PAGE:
By Matt Cardin.
After having fallen into semi-official disrepute among the mainstream Western literati and intelligentsia for a century or three, the muse/genius/daimon was resurrected and rehabilitated for a new era beginning roughly in the 1990s.
Yes, Jung and the entire field of analytical psychology had valiantly championed the idea of the objectivity of the psyche throughout the 20th century, and this had kept the muse/genius/daimon somewhere within earshot.
But the Jungian tradition officially remained a kind of quirky backdoor phenomenon, great to be used as fodder for conversations at high-end cocktail parties, or to be mined for talking points by Joseph Campbell in The Power of Myth, but finally and firmly divorced from the really respectable discourse that embodied the collective common sense of the era’s high intellectual culture.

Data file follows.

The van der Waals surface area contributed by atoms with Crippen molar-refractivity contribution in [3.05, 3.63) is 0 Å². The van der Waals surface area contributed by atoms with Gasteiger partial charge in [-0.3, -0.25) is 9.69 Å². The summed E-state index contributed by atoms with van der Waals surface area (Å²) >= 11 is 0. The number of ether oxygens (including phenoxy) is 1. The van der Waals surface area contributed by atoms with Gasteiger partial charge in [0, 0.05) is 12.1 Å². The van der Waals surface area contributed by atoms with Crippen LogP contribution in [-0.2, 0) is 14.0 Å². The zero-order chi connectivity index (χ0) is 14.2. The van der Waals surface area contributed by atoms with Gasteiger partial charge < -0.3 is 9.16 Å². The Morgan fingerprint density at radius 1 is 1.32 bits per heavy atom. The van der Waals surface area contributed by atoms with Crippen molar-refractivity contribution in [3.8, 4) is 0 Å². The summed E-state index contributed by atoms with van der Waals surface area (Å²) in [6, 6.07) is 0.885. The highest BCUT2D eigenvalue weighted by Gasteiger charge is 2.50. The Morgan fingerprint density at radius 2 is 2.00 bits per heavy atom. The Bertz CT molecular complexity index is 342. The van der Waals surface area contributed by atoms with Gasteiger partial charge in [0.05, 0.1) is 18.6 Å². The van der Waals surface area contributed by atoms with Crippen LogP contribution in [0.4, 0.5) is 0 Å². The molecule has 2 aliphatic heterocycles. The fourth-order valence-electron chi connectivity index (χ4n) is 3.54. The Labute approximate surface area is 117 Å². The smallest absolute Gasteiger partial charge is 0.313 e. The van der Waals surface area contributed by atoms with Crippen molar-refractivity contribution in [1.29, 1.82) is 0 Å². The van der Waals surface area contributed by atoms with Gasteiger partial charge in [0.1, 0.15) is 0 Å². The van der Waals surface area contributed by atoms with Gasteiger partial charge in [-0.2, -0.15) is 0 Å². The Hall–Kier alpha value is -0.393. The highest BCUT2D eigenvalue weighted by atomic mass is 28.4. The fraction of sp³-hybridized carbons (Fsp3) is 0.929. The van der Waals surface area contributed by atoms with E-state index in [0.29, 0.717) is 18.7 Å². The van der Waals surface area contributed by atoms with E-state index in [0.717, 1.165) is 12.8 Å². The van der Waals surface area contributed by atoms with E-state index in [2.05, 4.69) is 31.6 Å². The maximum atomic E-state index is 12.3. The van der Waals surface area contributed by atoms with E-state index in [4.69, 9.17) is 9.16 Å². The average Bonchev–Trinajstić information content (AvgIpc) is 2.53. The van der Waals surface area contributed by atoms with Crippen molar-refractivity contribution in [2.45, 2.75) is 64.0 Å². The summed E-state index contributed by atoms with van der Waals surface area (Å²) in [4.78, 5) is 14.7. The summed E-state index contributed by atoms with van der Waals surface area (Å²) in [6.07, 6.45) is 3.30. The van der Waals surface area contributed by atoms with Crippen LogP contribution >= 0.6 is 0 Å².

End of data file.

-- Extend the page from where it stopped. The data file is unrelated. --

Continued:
The end result was that even Jung couldn’t keep the muse and her kin from falling into disrepute.
But then James Hillman managed to get on the best-seller lists with a thoroughly daimon-based exploration of creativity and life calling in The Soul’s Code (1997)… A decade later Elizabeth Gilbert fairly shook the world with her talk about muses and geniuses at the 2008 installment of the zeitgeist-gauging TED Conference.
Continued in article Perspiration Meets Inspiration or, The Return of the Muse.